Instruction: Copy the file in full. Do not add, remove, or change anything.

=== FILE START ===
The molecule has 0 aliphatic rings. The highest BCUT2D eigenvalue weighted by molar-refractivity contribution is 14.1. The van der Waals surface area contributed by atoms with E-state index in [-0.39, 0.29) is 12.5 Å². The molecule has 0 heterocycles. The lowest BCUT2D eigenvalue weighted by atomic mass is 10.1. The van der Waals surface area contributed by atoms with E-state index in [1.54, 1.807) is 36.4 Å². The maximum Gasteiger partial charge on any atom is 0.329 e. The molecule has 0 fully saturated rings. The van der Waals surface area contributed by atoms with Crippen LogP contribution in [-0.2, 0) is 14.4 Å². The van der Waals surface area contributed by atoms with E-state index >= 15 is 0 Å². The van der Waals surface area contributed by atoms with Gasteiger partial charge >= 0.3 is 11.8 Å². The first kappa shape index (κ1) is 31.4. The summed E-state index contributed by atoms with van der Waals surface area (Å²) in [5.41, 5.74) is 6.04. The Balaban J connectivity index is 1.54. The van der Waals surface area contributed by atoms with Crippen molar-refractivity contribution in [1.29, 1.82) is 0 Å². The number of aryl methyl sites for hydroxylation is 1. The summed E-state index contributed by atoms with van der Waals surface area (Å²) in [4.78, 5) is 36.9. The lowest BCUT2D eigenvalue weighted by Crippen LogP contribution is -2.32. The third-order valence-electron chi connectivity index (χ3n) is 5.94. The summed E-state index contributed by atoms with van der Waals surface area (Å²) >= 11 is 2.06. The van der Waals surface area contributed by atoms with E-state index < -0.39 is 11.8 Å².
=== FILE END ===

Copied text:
The molecule has 0 aliphatic rings. The highest BCUT2D eigenvalue weighted by molar-refractivity contribution is 14.1. The van der Waals surface area contributed by atoms with E-state index in [-0.39, 0.29) is 12.5 Å². The molecule has 0 heterocycles. The lowest BCUT2D eigenvalue weighted by atomic mass is 10.1. The van der Waals surface area contributed by atoms with E-state index in [1.54, 1.807) is 36.4 Å². The maximum Gasteiger partial charge on any atom is 0.329 e. The molecule has 0 fully saturated rings. The van der Waals surface area contributed by atoms with Crippen LogP contribution in [-0.2, 0) is 14.4 Å². The van der Waals surface area contributed by atoms with E-state index >= 15 is 0 Å². The van der Waals surface area contributed by atoms with Gasteiger partial charge >= 0.3 is 11.8 Å². The first kappa shape index (κ1) is 31.4. The summed E-state index contributed by atoms with van der Waals surface area (Å²) in [5.41, 5.74) is 6.04. The Balaban J connectivity index is 1.54. The van der Waals surface area contributed by atoms with Crippen molar-refractivity contribution in [1.29, 1.82) is 0 Å². The number of aryl methyl sites for hydroxylation is 1. The summed E-state index contributed by atoms with van der Waals surface area (Å²) in [4.78, 5) is 36.9. The lowest BCUT2D eigenvalue weighted by Crippen LogP contribution is -2.32. The third-order valence-electron chi connectivity index (χ3n) is 5.94. The summed E-state index contributed by atoms with van der Waals surface area (Å²) >= 11 is 2.06. The van der Waals surface area contributed by atoms with E-state index < -0.39 is 11.8 Å².